5. They use their team members effectively in developing and executing their sales strategy. These team members include their sales manager and partners from different lines of business who may see other ways to add value to the prospect relationship. Good prospectors are good quarterbacks and leaders in implementing strategy.
  6. They work to understand their prospects better then the competition does. Specifically they learn more about the industry in which the company operates, its business operations, how it manages its financial affairs and perhaps most importantly, the value systems of the company's key decision makers and influencers. They seek to be known for their experience and expertise.
  7. They find a coach, somebody inside or outside the prospect organization who can give them a window on the inner workings of the company. A coach can help bankers see things in a different light (e.g. who the real influencers are within the company, what the values are of the key players, and who the real competition is in a given situation.)
  8. They understand that prospecting takes time. In our experience, it takes between five and eight face-to-face calls to move a significant share of a prospect’s business. That requires both patience and persistence.

What mistakes do bankers typically make in prospecting? Join us for a new live webinar led by Buck Bierly (see below.)

 

The Seven Mistakes Bankers Make in Prospecting (In conjunction with the Graduate School of Banking at LSU)

 

September 27, 2010              10:00 AM Central/ 11 AM Eastern

 

Program Description:  In this 60 minute webinar we will discuss:

1.    The 7 most common mistakes in prospecting

2.   The difference between reactive and  proactive prospecting

3.    What small to mid-sized businesses value in banking relationships

4.   Building a profile of the best prospects in your market

5.  How to generate more qualified leads from business customers

6.  Doing your homework on the industry and the business to prepare for first and second meetings with prospects

7. Proven techniques for getting first appointments 

8.  How to identify and develop a range of needs by focusing on business and financial operations

 Who Should Attend?  Bank Management, Commercial Lenders, Small Business Bankers, Branch Managers calling on small businesses, Cash Management Specialists, Business Development Officers and their Sales Managers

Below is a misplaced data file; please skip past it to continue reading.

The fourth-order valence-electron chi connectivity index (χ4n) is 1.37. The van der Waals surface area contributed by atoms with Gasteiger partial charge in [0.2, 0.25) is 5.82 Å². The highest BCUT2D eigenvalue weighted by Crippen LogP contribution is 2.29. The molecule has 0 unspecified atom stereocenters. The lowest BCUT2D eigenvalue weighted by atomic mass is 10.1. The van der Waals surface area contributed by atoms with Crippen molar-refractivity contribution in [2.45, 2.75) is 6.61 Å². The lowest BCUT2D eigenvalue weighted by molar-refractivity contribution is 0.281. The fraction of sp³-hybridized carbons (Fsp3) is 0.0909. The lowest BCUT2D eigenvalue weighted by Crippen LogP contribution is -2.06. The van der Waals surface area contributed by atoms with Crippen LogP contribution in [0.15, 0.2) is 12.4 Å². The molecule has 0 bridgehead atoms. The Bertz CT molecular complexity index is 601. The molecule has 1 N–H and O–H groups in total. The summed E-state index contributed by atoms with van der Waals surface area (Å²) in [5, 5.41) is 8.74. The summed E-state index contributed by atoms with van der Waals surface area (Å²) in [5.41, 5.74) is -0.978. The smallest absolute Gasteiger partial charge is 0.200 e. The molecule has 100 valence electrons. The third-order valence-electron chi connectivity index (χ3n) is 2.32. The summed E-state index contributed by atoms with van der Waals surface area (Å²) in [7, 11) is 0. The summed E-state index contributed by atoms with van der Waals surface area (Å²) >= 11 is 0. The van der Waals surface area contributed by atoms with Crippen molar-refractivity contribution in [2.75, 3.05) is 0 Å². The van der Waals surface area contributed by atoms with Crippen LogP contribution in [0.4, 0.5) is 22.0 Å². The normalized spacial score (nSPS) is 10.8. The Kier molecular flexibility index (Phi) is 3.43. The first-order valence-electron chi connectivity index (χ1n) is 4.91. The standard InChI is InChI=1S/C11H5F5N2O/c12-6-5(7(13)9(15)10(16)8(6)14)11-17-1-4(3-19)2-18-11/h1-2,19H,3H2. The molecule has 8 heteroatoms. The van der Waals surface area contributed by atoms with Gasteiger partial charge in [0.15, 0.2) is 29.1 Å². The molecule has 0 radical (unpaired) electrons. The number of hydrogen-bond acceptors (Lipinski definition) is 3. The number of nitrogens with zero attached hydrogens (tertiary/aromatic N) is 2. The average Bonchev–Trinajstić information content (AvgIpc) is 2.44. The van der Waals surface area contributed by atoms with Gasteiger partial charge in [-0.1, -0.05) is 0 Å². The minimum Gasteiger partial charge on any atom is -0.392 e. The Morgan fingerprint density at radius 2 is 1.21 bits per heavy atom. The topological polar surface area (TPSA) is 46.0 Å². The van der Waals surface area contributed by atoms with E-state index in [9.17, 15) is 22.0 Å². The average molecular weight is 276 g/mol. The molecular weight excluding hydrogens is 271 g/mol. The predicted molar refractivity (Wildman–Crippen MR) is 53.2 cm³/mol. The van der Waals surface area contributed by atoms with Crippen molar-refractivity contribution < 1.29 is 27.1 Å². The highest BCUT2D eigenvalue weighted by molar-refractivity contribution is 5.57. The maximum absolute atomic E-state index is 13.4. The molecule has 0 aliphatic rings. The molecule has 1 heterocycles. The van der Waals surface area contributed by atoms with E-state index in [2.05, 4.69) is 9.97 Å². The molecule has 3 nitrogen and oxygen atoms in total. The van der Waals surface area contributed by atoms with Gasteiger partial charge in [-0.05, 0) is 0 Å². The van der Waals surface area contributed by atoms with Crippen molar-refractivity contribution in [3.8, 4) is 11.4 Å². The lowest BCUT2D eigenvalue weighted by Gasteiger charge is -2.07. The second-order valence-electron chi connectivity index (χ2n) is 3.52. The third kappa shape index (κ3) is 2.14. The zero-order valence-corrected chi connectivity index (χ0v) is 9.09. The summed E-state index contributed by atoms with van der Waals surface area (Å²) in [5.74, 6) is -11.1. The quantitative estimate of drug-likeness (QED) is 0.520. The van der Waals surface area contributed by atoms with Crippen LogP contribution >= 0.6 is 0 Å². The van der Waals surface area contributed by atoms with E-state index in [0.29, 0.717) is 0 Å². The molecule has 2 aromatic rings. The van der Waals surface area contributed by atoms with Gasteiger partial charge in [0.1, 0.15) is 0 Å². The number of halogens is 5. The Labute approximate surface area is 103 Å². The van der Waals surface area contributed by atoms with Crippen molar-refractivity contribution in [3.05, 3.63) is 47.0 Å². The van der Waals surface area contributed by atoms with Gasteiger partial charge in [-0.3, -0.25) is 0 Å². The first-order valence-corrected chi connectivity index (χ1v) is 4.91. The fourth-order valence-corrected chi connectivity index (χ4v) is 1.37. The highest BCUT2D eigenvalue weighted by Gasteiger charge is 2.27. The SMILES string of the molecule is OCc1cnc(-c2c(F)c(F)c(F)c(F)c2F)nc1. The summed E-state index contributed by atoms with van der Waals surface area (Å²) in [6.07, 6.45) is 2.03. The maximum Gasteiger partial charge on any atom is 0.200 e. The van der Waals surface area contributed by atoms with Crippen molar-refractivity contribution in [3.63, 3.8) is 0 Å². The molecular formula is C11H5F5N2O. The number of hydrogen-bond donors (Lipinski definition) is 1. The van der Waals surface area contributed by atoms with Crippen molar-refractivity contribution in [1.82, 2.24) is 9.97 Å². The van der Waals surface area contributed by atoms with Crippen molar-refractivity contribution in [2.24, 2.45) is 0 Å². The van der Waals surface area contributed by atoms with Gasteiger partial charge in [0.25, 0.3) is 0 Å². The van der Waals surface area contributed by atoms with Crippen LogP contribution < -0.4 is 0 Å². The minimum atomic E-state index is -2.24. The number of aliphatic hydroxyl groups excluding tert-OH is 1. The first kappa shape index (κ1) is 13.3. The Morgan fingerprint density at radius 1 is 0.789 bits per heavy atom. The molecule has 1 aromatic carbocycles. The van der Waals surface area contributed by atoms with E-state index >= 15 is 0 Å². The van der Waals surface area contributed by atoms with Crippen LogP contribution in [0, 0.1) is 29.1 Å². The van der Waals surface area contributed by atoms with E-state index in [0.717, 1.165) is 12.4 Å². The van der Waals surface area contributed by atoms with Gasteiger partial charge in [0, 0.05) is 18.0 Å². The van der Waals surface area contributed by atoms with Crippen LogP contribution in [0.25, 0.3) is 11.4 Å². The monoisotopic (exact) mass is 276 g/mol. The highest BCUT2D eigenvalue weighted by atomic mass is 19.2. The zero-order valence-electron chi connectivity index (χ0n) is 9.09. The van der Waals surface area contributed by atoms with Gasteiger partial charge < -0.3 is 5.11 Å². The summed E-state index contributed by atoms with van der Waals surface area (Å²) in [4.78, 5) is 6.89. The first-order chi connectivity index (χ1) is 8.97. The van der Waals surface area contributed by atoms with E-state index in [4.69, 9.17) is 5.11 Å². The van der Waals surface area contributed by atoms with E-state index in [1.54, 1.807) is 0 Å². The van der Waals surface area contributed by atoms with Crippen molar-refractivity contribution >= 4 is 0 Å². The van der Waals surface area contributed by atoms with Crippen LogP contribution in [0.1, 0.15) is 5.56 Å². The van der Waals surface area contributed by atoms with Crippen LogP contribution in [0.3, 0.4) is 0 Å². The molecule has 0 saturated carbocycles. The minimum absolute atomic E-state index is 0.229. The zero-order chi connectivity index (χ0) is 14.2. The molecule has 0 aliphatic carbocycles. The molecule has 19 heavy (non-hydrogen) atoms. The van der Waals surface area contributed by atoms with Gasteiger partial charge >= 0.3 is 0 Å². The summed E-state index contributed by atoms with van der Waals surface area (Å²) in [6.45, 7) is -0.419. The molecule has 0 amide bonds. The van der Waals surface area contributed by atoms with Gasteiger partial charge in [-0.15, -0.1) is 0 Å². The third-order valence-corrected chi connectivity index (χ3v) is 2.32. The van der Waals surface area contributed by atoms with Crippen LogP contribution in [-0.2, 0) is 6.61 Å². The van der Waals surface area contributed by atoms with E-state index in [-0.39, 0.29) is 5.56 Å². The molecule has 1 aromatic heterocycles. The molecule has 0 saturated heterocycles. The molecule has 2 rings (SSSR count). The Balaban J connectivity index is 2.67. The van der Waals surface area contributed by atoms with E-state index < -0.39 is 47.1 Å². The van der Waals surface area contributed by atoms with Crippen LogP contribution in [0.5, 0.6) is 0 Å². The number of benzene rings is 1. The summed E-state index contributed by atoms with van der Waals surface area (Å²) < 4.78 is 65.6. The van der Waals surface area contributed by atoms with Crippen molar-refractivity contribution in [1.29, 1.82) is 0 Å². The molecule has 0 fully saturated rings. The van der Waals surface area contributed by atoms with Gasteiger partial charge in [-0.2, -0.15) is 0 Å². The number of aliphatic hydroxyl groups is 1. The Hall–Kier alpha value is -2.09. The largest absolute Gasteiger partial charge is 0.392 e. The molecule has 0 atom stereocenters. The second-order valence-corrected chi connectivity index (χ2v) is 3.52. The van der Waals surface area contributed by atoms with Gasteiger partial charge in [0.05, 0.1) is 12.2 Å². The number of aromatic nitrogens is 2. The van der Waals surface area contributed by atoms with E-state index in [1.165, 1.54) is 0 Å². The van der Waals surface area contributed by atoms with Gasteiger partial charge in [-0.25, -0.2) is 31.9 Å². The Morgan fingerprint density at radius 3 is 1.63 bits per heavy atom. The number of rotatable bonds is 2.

The webinar begins at 11AM Eastern time. You can register for live webinars three ways: (1) Call Whit Midkiff at 727-741-0766 or (2) email him at wmidkiff@mzbierlyconsulting.com  or (3) go to the upcoming webinars section of our Webex website at https://mzbierlyconsulting.webex.com and pay the $225 fee (per line, not per person) by credit card.

If you can’t make the live webinar, you will be able to view the recorded version within 24 hours of the event. We do provide discounts for organizations that sign up for three or more lines for a live webinar. Call 727-741-0766 for details.

Roadblocks to Learning: Tips for Bankers

  
  
  

The kids are back in school.  You’ll get a chance to meet their new teachers soon. Maybe the discussion at Parents’ Night will make you think a little about how people of all ages learn. It might also get you thinking about the roadblocks to learning that we erect in our professional lives. They include:

  1. The Exception Mentality:  I hear all the time from veterans that a workshop was “good for junior lenders.”  That many of these same veterans struggle in their jobs demonstrating the very things we just talked about may be lost on them, but not on their bosses (or me). If you think something doesn’t apply to you, my first recommendation would be to think again. Then you should do a reality check with somebody more objective than your drinking buddy Hal. You may be right, but don’t assume that you are “exceptional.”
  2. Great Expectations (Not):  This is almost the opposite problem. “I’m not very good at prospecting” may be an accurate assessment. But that doesn’t mean you can’t get better if you pay attention to the webinar on “Asking Customers for Referrals”, practice as instructed, and get some coaching if you’re still having difficulties.